• Fred Mattocks – General Manager Media Operations and Technology, Canadian Broadcasting Corporation
  • Steve Plunkett – Chief Technical Officer, Red Bee Media
  • Phil Braden — SVP Technology and Applications, PCCW

 

 

4:25 pm – 4:50 pm

KEYNOTE: TECHNOLOGY CHANGE, BUSINESS CHANGE

Clyde Smith, FOX Networks Engineering and Operations  will offer a broadcast executive’s perspective on the major business issues facing the industry, what major initiatives and projects have been created to solve these issues, a candid assessment of the results of these initiatives, and a discussion of what is still needed from a technology standpoint to address these issues.

Clyde Smith — SVP New Technology, FOX Networks Engineering and Operations

 

 

4:50 pm – 5:15 pm

INVESTOR PERSPECTIVES ON INDUSTRY

Joe Zaller will moderate this panel of private equity professionals who have made recent investments in the media and entertainment space will offer their unique perspectives on trends of significance for the M&E sector. They will also preview their plans for intelligence-gathering at this year’s NAB Show, the trends that are driving investment dollars in the sector, and what characteristics influence their evaluation of an investment opportunity within the M&E industry.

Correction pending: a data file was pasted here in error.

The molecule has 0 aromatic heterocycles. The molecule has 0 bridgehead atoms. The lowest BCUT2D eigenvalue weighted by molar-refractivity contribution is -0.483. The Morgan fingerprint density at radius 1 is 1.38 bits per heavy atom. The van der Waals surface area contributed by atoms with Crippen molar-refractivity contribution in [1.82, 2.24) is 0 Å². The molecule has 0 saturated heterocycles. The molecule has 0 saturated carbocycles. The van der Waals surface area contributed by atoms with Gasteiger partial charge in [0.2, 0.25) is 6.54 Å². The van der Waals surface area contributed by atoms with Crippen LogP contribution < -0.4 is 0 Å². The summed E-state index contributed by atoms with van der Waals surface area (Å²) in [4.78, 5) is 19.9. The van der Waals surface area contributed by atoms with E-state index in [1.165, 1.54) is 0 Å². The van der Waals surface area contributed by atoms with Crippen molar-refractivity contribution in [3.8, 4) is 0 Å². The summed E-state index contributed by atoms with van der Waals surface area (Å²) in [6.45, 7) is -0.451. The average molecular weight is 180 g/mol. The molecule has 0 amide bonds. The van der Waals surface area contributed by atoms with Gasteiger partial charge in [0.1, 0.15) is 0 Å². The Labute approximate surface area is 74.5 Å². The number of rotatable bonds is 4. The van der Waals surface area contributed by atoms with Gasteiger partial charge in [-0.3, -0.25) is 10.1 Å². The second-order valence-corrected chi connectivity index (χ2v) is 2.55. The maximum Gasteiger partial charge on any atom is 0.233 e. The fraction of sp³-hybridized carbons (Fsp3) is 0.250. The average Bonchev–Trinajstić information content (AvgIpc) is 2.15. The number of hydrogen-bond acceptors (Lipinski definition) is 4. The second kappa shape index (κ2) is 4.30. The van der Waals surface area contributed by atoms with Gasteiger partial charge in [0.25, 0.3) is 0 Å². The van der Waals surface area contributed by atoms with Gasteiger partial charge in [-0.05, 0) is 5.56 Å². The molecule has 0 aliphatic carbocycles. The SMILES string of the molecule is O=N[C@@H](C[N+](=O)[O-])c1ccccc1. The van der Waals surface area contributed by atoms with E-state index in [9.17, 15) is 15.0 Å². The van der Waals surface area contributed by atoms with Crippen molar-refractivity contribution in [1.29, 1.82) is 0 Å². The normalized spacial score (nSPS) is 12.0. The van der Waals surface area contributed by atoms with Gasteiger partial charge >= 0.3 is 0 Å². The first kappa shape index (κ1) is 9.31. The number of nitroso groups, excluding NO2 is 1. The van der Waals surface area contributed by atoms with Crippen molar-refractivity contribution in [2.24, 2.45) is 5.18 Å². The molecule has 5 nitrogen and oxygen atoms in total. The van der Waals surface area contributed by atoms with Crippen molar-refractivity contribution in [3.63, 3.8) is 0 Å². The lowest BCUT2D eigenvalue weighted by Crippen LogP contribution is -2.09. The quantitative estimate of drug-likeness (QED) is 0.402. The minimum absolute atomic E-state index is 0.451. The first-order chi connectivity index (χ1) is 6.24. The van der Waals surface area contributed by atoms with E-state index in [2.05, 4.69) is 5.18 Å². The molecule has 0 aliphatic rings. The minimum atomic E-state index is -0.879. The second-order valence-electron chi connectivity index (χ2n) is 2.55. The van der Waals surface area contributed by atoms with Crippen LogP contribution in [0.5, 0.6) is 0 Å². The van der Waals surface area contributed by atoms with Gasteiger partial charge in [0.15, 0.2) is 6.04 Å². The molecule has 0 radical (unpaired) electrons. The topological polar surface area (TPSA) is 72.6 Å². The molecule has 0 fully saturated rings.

Moderator:

Joe Zaller – President, Devoncroft Partners

 

Panelists:

  • Dave Golob, Francisco Partners
  • Kevan Leggett, Lloyds TSB Development Capital Ltd
  • William Smales, The Carlyle Group
  • Bryce Winkle, The Gores Group

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© Devoncroft Partners. All Rights Reserved.

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Tracking the Evolution of Broadcast Industry Trends 2009 – 2012

broadcast industry technology trends, broadcast industry trends, broadcast technology market research, content delivery, market research, technology trends | Posted by Joe Zaller
Apr 09 2012

This is the second in a series of articles about some of the findings from the 2012 Big Broadcast Survey (BBS), a global study of broadcast industry trends, technology purchasing plans, and benchmarking of broadcast technology vendor brands. Nearly 10,000 broadcast professionals in 100+ countries took part in the 2012 BBS, making it the largest and most comprehensive market study ever conducted in the broadcast industry.

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In a recent post about broadcast industry trends, we published the 2012 BBS Broadcast Industry Global Trend Index, which shows the most important trends in the broadcast industry for 2012. 

This article looks at how trends have changed over time, and more specifically what trends became more important or less important in 2012 versus 2011.

Our view is that industry trends drive capital projects, which in turn drives technology budgets, which in turn drives product purchase.  In other words, what technology buyers say is commercially important to their business in the future (i.e. trends) will likely turn into what they are budgeting for tomorrow (i.e. projects).